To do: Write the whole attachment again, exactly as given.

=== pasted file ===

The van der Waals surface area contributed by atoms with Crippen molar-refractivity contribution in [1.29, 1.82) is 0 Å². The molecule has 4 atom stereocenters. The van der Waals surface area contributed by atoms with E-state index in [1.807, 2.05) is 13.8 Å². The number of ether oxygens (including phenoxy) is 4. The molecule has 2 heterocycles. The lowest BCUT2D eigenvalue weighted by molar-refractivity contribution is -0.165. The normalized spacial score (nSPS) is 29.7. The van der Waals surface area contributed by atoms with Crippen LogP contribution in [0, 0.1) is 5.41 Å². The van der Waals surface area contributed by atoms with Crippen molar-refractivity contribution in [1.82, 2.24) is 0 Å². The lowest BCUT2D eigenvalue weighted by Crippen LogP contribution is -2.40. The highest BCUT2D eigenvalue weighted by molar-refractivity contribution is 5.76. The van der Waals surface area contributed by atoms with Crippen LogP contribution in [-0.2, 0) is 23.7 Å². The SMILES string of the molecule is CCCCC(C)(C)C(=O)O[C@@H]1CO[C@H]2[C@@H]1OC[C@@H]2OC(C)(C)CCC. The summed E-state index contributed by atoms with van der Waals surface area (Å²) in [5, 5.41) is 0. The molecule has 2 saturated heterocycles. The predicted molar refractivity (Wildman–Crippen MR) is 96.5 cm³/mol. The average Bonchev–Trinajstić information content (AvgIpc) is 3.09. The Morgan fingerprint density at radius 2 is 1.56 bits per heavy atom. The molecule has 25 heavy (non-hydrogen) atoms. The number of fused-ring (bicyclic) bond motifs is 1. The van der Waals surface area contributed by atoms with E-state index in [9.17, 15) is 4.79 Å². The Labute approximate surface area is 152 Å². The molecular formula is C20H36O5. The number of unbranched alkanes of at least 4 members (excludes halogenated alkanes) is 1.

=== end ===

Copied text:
The van der Waals surface area contributed by atoms with Crippen molar-refractivity contribution in [1.29, 1.82) is 0 Å². The molecule has 4 atom stereocenters. The van der Waals surface area contributed by atoms with E-state index in [1.807, 2.05) is 13.8 Å². The number of ether oxygens (including phenoxy) is 4. The molecule has 2 heterocycles. The lowest BCUT2D eigenvalue weighted by molar-refractivity contribution is -0.165. The normalized spacial score (nSPS) is 29.7. The van der Waals surface area contributed by atoms with Crippen LogP contribution in [0, 0.1) is 5.41 Å². The van der Waals surface area contributed by atoms with Crippen molar-refractivity contribution in [1.82, 2.24) is 0 Å². The lowest BCUT2D eigenvalue weighted by Crippen LogP contribution is -2.40. The highest BCUT2D eigenvalue weighted by molar-refractivity contribution is 5.76. The van der Waals surface area contributed by atoms with Crippen LogP contribution in [-0.2, 0) is 23.7 Å². The SMILES string of the molecule is CCCCC(C)(C)C(=O)O[C@@H]1CO[C@H]2[C@@H]1OC[C@@H]2OC(C)(C)CCC. The summed E-state index contributed by atoms with van der Waals surface area (Å²) in [5, 5.41) is 0. The molecule has 2 saturated heterocycles. The predicted molar refractivity (Wildman–Crippen MR) is 96.5 cm³/mol. The average Bonchev–Trinajstić information content (AvgIpc) is 3.09. The Morgan fingerprint density at radius 2 is 1.56 bits per heavy atom. The molecule has 25 heavy (non-hydrogen) atoms. The number of fused-ring (bicyclic) bond motifs is 1. The van der Waals surface area contributed by atoms with E-state index in [9.17, 15) is 4.79 Å². The Labute approximate surface area is 152 Å². The molecular formula is C20H36O5. The number of unbranched alkanes of at least 4 members (excludes halogenated alkanes) is 1.